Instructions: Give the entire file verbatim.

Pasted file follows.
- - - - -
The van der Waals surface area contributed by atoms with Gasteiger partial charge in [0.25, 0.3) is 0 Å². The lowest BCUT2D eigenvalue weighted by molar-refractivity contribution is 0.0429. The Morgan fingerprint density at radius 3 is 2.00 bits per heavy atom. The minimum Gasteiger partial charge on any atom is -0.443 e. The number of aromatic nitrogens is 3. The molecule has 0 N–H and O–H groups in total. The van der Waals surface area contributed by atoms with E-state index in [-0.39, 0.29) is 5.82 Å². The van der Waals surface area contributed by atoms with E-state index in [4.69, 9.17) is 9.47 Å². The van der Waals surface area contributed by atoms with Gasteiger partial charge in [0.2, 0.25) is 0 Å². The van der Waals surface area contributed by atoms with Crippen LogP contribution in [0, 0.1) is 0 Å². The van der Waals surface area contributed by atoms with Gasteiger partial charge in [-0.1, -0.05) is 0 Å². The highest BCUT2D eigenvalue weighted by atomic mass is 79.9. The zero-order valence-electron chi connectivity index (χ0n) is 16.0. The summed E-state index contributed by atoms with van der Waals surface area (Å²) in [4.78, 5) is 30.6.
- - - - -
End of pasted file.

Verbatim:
The van der Waals surface area contributed by atoms with Gasteiger partial charge in [0.25, 0.3) is 0 Å². The lowest BCUT2D eigenvalue weighted by molar-refractivity contribution is 0.0429. The Morgan fingerprint density at radius 3 is 2.00 bits per heavy atom. The minimum Gasteiger partial charge on any atom is -0.443 e. The number of aromatic nitrogens is 3. The molecule has 0 N–H and O–H groups in total. The van der Waals surface area contributed by atoms with E-state index in [-0.39, 0.29) is 5.82 Å². The van der Waals surface area contributed by atoms with E-state index in [4.69, 9.17) is 9.47 Å². The van der Waals surface area contributed by atoms with Gasteiger partial charge in [0.2, 0.25) is 0 Å². The van der Waals surface area contributed by atoms with Crippen LogP contribution in [0, 0.1) is 0 Å². The van der Waals surface area contributed by atoms with Gasteiger partial charge in [-0.1, -0.05) is 0 Å². The highest BCUT2D eigenvalue weighted by atomic mass is 79.9. The zero-order valence-electron chi connectivity index (χ0n) is 16.0. The summed E-state index contributed by atoms with van der Waals surface area (Å²) in [4.78, 5) is 30.6.